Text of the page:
For some reason, that really resonated with audiences, and the fledgling network became associated with the green slime, which they gladly embraced. So much so, that they incorporated the green slime into numerous other shows, regardless whether it had any fit. They also made it a major aspect of their theme park.

In more recent years, they've moved away from use of the green slime, but it still remains a part of their overall image.

EricP said...

As Floyd R. Turbo mentioned, can't beat Match Game for pure entertainment. $25,000 Pyramid a not-too-distant second.

Fave game-show host still awaiting his own prediction: David Lee Roth.

Fave fake game-show: Jackie Rodgers Jr.'s $100,000 Jackpot Wad. "You're paying me in cash, right? That was the deal!"

EricP said...

Fave non-Remote Control Kari Wuhrer appearance in Ford Fairlane as Melodi ... like in a song.

"You got to shave before you leave the house in a dress like that... and I don't mean your legs."

Pop culture nod: "Weird Al's" parody of Greg Kihn Band for "I Lost on Jeopardy."

AndrewPrice said...

Firefly, My sister kept trying out and got rather far in their process, but she never did make it to the show itself. It sounds like a difficult process.

AndrewPrice said...

Outlaw, Some of those re-dubbed Japanese game shows are hilarious! The Japanese are definitely inventive when it comes to torturing contestants.

AndrewPrice said...

Backthrow, I've never seen "The Gong Show," just little clips.

AndrewPrice said...

Jen, "Let's Make a Deal" was always fun. I actually had a statistics professor who said that show showed how humans innately grasp statistics even if they aren't doing the math.

AndrewPrice said...

Floyd, Quinn was hilarious. He was one of the better "in your face" kind of comics out there.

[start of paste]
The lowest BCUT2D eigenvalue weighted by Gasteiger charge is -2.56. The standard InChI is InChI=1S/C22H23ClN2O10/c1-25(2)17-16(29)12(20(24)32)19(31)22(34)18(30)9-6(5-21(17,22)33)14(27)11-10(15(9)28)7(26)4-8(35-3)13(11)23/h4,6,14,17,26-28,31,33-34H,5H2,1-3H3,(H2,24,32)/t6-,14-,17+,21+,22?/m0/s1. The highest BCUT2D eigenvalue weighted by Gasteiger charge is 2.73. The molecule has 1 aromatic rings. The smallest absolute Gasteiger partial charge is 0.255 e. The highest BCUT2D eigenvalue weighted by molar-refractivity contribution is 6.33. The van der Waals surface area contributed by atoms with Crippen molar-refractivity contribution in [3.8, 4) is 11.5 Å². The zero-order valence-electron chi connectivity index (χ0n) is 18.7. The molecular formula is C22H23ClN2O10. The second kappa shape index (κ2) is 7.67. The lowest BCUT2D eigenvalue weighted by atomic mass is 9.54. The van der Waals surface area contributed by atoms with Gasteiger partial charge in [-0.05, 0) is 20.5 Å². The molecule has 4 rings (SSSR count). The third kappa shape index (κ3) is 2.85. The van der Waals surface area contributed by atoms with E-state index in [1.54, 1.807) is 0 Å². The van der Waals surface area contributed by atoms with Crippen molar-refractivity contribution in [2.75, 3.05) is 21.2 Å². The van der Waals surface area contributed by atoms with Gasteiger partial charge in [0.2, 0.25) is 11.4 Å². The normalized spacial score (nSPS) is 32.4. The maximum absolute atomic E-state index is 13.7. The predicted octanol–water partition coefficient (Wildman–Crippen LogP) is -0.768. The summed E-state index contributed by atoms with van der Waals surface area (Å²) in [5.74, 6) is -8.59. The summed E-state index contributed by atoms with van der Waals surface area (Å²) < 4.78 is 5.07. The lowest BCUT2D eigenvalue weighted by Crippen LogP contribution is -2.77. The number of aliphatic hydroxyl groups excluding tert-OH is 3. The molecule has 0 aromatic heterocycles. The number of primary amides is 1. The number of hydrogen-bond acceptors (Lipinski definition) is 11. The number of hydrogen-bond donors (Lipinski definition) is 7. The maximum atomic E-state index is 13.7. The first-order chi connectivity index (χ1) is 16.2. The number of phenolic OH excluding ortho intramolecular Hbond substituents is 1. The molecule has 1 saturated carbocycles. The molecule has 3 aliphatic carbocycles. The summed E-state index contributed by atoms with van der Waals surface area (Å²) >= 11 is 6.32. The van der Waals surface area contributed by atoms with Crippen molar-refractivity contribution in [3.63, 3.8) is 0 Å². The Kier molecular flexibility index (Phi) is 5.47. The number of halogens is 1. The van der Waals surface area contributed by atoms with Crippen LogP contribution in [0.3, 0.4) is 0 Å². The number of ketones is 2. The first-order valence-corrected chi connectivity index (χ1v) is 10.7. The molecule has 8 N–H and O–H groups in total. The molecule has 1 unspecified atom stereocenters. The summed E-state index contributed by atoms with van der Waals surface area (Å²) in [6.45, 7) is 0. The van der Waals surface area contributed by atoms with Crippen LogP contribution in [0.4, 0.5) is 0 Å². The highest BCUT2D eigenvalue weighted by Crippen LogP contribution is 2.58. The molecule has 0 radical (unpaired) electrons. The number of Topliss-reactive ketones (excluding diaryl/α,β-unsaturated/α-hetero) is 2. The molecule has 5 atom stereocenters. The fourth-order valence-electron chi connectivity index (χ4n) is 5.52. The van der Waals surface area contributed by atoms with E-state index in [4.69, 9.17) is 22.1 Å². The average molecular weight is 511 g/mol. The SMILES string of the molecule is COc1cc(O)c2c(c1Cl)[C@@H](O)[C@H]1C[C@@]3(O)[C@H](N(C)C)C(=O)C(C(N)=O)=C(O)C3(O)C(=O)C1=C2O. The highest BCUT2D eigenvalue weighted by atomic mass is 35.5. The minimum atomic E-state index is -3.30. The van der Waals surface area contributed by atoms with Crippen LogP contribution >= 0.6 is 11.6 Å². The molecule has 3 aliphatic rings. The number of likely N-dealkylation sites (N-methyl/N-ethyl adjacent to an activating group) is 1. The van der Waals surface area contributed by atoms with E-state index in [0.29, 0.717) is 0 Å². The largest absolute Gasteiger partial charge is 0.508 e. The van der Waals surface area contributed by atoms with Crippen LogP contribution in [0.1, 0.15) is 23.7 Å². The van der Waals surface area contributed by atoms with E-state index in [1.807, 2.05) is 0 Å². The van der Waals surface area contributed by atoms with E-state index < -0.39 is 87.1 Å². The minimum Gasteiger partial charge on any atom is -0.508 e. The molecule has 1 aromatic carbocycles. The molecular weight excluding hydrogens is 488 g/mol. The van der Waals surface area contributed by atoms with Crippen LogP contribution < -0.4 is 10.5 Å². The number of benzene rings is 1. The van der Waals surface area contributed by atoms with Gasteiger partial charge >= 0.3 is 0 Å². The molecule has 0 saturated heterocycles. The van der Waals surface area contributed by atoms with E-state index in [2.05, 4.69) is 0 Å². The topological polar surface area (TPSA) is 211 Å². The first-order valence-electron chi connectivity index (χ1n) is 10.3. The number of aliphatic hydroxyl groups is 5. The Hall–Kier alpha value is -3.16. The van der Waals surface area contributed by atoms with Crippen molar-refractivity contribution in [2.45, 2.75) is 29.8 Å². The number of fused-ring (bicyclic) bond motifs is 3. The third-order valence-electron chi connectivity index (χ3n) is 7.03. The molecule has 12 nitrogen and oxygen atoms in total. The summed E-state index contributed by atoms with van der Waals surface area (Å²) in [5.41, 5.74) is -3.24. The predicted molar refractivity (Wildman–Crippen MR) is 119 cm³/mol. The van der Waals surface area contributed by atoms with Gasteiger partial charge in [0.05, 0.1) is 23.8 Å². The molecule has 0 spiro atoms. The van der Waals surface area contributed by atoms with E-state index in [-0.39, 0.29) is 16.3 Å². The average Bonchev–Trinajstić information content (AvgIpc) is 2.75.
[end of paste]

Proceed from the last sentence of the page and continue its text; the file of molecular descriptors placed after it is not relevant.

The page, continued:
AndrewPrice said...

tryanmax, Ah yes, that was the name of the show -- "You Can't Do That On Television." That came to define the network for me, even though I never watched the show.

AndrewPrice said...

Eric, I think of that Weird Al song whenever I see Jeopardy. LOL! "I lost on Jeopardy... baaaaaaby."

David Lee Roth would have made an excellent game show host in the 1980s, particularly if the show itself was obnoxious.

Jen said...

Andrew, As for The Gong Show, I recall that they got away with quite a bit at the time. To refresh my memory, I watched a few on YouTube. One came up in the search called "Have You Got A Nickel", or also named the "Popsicle Twins". Some of the guys in the audience loved it, and if you watch, you'll know why.

If you check out the Unknown Comic, I can see a resemblance to Bender.

AndrewPrice said...

LOL! An early Bender, huh?

Jen said...

You might not get the connection, but I did.

Commander Max said...

Andrew you never saw the Gong Show?

You must have grown up in a cooler climate.
Summer was the time to watch all of that stuff(AZ is kind of warm in the summer).
I even saw a taping of it during a summer trip to Calf. I was to young to appreciate what was going on.

Another one was, "Make Me Laugh". Gallagher was one of the comics on that show. Look for it on Youtube.

AndrewPrice said...

Max, Nope, I never saw it. Maybe it wasn't on when I started watching television or maybe my parents didn't want me watching it? I'm not sure, but I just never saw it.

Firefly said...

The best part of the Weird Al Jeopardy video is that they got Art Fleming to be a part of it. "You're a complete loser!" Loved it. Getting on the show is even harder since they switched to online weed-outs I mean testing. Even though the show has easy questions, the online ones are significantly more obscure and difficult.

The Gong Show introduced me to Carol Wayne, Rip Taylor and Rip Taylor. It had its moments.